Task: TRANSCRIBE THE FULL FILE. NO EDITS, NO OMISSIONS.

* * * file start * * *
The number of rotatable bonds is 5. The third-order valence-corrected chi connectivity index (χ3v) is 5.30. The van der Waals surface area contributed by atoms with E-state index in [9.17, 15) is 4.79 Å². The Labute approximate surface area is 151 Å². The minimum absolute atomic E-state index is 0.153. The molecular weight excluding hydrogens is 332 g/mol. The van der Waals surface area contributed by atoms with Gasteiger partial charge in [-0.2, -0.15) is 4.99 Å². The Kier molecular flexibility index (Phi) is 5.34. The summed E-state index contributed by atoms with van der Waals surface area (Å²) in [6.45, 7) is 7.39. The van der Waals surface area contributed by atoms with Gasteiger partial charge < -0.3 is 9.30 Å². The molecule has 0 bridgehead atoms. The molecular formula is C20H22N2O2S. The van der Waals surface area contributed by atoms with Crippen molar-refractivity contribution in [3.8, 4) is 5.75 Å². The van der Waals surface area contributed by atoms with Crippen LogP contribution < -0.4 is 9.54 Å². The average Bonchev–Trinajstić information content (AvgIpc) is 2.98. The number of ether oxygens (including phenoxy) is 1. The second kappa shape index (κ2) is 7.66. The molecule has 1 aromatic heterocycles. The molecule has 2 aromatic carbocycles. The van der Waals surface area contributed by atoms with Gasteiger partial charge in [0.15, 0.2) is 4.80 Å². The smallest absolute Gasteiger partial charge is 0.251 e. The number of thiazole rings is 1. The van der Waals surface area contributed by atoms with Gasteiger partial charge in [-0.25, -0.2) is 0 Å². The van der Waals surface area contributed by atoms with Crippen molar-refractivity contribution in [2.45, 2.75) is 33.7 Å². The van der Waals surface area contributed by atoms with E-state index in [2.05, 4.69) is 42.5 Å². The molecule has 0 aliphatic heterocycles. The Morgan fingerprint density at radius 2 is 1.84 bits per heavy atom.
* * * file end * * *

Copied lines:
The number of rotatable bonds is 5. The third-order valence-corrected chi connectivity index (χ3v) is 5.30. The van der Waals surface area contributed by atoms with E-state index in [9.17, 15) is 4.79 Å². The Labute approximate surface area is 151 Å². The minimum absolute atomic E-state index is 0.153. The molecular weight excluding hydrogens is 332 g/mol. The van der Waals surface area contributed by atoms with Gasteiger partial charge in [-0.2, -0.15) is 4.99 Å². The Kier molecular flexibility index (Phi) is 5.34. The summed E-state index contributed by atoms with van der Waals surface area (Å²) in [6.45, 7) is 7.39. The van der Waals surface area contributed by atoms with Gasteiger partial charge < -0.3 is 9.30 Å². The molecule has 0 bridgehead atoms. The molecular formula is C20H22N2O2S. The van der Waals surface area contributed by atoms with Crippen molar-refractivity contribution in [3.8, 4) is 5.75 Å². The van der Waals surface area contributed by atoms with Crippen LogP contribution < -0.4 is 9.54 Å². The average Bonchev–Trinajstić information content (AvgIpc) is 2.98. The number of ether oxygens (including phenoxy) is 1. The second kappa shape index (κ2) is 7.66. The molecule has 1 aromatic heterocycles. The molecule has 2 aromatic carbocycles. The van der Waals surface area contributed by atoms with Gasteiger partial charge in [0.15, 0.2) is 4.80 Å². The smallest absolute Gasteiger partial charge is 0.251 e. The number of thiazole rings is 1. The van der Waals surface area contributed by atoms with Gasteiger partial charge in [-0.25, -0.2) is 0 Å². The van der Waals surface area contributed by atoms with Crippen molar-refractivity contribution in [2.45, 2.75) is 33.7 Å². The van der Waals surface area contributed by atoms with E-state index in [2.05, 4.69) is 42.5 Å². The molecule has 0 aliphatic heterocycles. The Morgan fingerprint density at radius 2 is 1.84 bits per heavy atom.